The penalties for violations of OMWBE-related laws and regulations are modified. If a person, firm, corporation, business, union, or other organization engages in activity that is expressly prohibited in the OMWBE statute, the state must impose one or more of the following penalties: withholding payment, decertifying the contractor, debarring the contractor, terminating the contract, or subjecting the contractor to civil penalties. If the activity involves noncompliance with other provisions or with a contract requirement, the state maintains discretion as to whether to impose the same penalties.

If a contractor commits willful, repeated violations, the contractor must be debarred from state contracting for three years, in addition to any other penalties imposed. A willful violation includes a conscious or deliberate false statement, misrepresentation, omission, or concealment of a material fact with the intent of impacting benefits that are awarded.

Funds collected by imposing civil penalties are deposited in the OMWBE's account in the custody of the State Treasurer.

A unit is established within the OMWBE to detect and investigate fraud and violations. Qualified personnel are to be employed, and the director and unit personnel are authorized to receive criminal record information associated with investigations. The director or his or her designee may subpoena witnesses, and are granted enforcement authority under the Administrative Procedures Act. A process is created for the director or his or her designee to apply for and obtain a superior court order approving and authorizing a subpoena in advance of its issuance. A superior court may issue an approval and authorization without prior notice to the person to whom the subpoena is directed or the person who is the subject of the investigation.

The investigation unit must annually conduct a site review of a minimum of 3 percent of contractors, and prioritize and conduct thorough investigations of businesses when identified by an external complaint or internal concerns and determined to be the highest priority for the agency.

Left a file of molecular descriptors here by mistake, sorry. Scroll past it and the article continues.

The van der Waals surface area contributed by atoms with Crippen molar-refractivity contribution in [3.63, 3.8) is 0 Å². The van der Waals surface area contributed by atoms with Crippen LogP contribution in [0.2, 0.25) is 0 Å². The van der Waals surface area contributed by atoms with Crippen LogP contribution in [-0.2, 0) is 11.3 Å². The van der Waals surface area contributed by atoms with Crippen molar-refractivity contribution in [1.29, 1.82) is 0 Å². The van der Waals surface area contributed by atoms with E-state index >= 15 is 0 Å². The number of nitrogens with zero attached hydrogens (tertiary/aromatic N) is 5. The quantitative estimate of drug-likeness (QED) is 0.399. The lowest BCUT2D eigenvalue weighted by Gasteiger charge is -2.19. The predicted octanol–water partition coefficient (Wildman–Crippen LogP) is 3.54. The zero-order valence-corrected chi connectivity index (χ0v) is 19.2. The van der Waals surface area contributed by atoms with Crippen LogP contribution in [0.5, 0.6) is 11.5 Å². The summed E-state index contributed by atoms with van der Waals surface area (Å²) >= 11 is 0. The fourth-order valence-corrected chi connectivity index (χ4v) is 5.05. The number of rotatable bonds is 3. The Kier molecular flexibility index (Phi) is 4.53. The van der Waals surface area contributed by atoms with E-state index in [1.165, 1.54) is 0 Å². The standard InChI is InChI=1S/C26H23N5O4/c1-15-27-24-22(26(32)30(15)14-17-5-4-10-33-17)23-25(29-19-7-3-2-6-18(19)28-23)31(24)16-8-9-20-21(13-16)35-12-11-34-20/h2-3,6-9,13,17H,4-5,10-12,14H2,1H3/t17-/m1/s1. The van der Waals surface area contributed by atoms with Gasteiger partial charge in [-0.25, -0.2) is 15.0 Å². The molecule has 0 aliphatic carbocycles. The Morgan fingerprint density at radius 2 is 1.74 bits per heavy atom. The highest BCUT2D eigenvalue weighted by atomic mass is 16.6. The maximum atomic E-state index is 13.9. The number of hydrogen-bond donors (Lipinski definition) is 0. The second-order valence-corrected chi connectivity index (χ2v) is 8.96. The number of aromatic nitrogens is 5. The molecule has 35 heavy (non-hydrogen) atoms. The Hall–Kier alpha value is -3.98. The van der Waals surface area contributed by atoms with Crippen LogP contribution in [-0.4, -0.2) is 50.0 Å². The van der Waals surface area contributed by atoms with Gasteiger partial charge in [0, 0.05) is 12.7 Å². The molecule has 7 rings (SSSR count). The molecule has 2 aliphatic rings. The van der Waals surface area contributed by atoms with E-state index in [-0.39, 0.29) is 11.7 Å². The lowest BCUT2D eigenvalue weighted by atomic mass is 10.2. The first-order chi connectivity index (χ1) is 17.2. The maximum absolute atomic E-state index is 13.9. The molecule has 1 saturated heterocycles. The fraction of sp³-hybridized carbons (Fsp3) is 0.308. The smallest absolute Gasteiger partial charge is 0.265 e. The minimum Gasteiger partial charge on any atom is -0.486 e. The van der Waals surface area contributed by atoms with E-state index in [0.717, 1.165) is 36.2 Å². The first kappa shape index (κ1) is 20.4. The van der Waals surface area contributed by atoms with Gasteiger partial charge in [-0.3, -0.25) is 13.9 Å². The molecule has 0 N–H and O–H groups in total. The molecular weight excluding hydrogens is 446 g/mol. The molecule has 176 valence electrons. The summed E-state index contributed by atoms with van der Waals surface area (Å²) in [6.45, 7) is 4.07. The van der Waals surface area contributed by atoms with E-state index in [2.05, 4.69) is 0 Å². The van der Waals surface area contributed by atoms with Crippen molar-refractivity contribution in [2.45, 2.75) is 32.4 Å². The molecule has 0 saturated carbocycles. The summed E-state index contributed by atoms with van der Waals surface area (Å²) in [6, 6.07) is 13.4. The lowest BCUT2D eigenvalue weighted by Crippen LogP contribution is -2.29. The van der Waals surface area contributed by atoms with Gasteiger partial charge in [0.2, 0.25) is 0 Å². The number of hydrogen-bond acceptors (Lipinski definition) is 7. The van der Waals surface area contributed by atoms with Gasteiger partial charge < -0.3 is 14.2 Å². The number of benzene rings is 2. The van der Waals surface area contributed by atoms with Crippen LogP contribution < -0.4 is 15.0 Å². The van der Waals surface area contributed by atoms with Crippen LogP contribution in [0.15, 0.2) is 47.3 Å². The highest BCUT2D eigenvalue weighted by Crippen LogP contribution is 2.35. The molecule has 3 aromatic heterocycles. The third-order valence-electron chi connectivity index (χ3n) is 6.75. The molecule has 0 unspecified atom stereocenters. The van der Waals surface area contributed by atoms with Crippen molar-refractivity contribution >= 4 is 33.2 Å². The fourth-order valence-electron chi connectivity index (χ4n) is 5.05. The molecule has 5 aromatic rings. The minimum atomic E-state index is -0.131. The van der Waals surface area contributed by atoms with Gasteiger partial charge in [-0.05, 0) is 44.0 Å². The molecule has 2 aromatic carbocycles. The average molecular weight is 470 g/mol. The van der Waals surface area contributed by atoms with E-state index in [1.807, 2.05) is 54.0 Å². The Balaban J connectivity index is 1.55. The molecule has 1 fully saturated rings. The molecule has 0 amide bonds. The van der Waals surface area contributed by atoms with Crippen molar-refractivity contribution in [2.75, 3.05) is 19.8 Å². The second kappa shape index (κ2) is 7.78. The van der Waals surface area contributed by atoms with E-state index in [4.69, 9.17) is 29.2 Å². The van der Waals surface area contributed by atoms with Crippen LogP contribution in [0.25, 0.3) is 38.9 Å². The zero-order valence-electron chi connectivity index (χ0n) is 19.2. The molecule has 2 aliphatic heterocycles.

The Attorney General's enforcement authority is eliminated.

Appropriation: None.

Fiscal Note: Available.

Effective Date: The bill takes effect 90 days after adjournment of the session in which the bill is passed.

Staff Summary of Public Testimony (Technology & Economic Development):

(In support) Without clearly established consequences, the ability for the OMWBE to investigate fraud means nothing. Last year during a committee presentation, members were appalled at the agency's lack of accountability. Steady effort has been made under the OMWBE's new director, and this bill creates additional tools and mandates. Many DBE firms and other small businesses are struggling. They have been left at a disadvantage by fraudulent DBEs. There are supposed to be checks in the field. There are fraudulent firms laughing all the way to the bank. Tax paying businesses are going under, and millions of our dollars are leaving the state. People need to be held accountable. The DBEs have been bringing this forward for years, but it has been falling on deaf ears. It is a shame to have to bring up the need to prosecute fraud, but this legislation is needed. The OMWBE desperately needs the power and authority to remove firms. This will be a great service to the community.

There has also been a lack of effort made by some state agencies. While this bill addresses fraud, another big concern is the limited dollars state agencies are contracting to minorities. The numbers show the underrepresentation. As many of the participating businesses are small, they are subcontractors. They should be reflected in the bill language.

(Opposed) None.

Staff Summary of Public Testimony (Appropriations Subcommittee on General Government & Information Technology):

(In support) There was major public outcry for more investigations into fraud. The previous scandal brought shame to the OMWBE. The additional enforcement language is needed to prosecute fraud. When one company defrauds the system, it hurts all certified contractors. The agency needs authority to prosecute fraud.

(Opposed) None.

Persons Testifying (Technology & Economic Development): Representative Santos, prime sponsor; Frank Lemos; Charles Peterson; Jim Medina; Elton Mason, Washington State Trucking; Dan Seydel; Grover Johnson, National Association of Minority Contractors; and Eddie Rye Jr, Community Coalition for Contracts and Jobs.

Persons Testifying (Appropriations Subcommittee on General Government & Information Technology): Frank Lemos, Tabor 100; Jim Medina, Grover Johnson, and Elijah Mason, National Society of Minority Contractors; and Elton Mason, Washington State Trucking.

Persons Signed In To Testify But Not Testifying (Technology & Economic Development): None.

Persons Signed In To Testify But Not Testifying (Appropriations Subcommittee on General Government & Information Technology): None.